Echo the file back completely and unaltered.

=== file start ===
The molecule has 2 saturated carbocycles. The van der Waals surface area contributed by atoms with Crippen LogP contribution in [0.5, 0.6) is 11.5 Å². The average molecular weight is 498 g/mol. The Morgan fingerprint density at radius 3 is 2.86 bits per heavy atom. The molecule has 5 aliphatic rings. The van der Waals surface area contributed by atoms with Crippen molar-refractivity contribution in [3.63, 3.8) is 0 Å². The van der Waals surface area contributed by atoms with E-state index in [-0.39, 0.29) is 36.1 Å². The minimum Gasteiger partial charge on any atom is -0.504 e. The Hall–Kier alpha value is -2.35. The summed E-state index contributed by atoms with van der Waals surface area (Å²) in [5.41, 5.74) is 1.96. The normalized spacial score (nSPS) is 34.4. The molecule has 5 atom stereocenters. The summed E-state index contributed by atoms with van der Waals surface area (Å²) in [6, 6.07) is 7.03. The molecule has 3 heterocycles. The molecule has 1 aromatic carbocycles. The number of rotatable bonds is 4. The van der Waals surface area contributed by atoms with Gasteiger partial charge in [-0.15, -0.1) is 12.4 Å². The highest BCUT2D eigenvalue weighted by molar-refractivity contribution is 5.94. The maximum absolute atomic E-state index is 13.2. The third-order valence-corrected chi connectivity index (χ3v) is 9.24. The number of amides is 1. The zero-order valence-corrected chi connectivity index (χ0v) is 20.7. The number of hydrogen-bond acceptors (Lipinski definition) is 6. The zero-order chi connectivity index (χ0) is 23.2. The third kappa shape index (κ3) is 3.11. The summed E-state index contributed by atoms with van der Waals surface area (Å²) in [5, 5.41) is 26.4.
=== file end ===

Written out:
The molecule has 2 saturated carbocycles. The van der Waals surface area contributed by atoms with Crippen LogP contribution in [0.5, 0.6) is 11.5 Å². The average molecular weight is 498 g/mol. The Morgan fingerprint density at radius 3 is 2.86 bits per heavy atom. The molecule has 5 aliphatic rings. The van der Waals surface area contributed by atoms with Crippen molar-refractivity contribution in [3.63, 3.8) is 0 Å². The van der Waals surface area contributed by atoms with E-state index in [-0.39, 0.29) is 36.1 Å². The minimum Gasteiger partial charge on any atom is -0.504 e. The Hall–Kier alpha value is -2.35. The summed E-state index contributed by atoms with van der Waals surface area (Å²) in [5.41, 5.74) is 1.96. The normalized spacial score (nSPS) is 34.4. The molecule has 5 atom stereocenters. The summed E-state index contributed by atoms with van der Waals surface area (Å²) in [6, 6.07) is 7.03. The molecule has 3 heterocycles. The molecule has 1 aromatic carbocycles. The number of rotatable bonds is 4. The van der Waals surface area contributed by atoms with Gasteiger partial charge in [-0.15, -0.1) is 12.4 Å². The highest BCUT2D eigenvalue weighted by molar-refractivity contribution is 5.94. The maximum absolute atomic E-state index is 13.2. The third-order valence-corrected chi connectivity index (χ3v) is 9.24. The number of amides is 1. The zero-order valence-corrected chi connectivity index (χ0v) is 20.7. The number of hydrogen-bond acceptors (Lipinski definition) is 6. The zero-order chi connectivity index (χ0) is 23.2. The third kappa shape index (κ3) is 3.11. The summed E-state index contributed by atoms with van der Waals surface area (Å²) in [5, 5.41) is 26.4.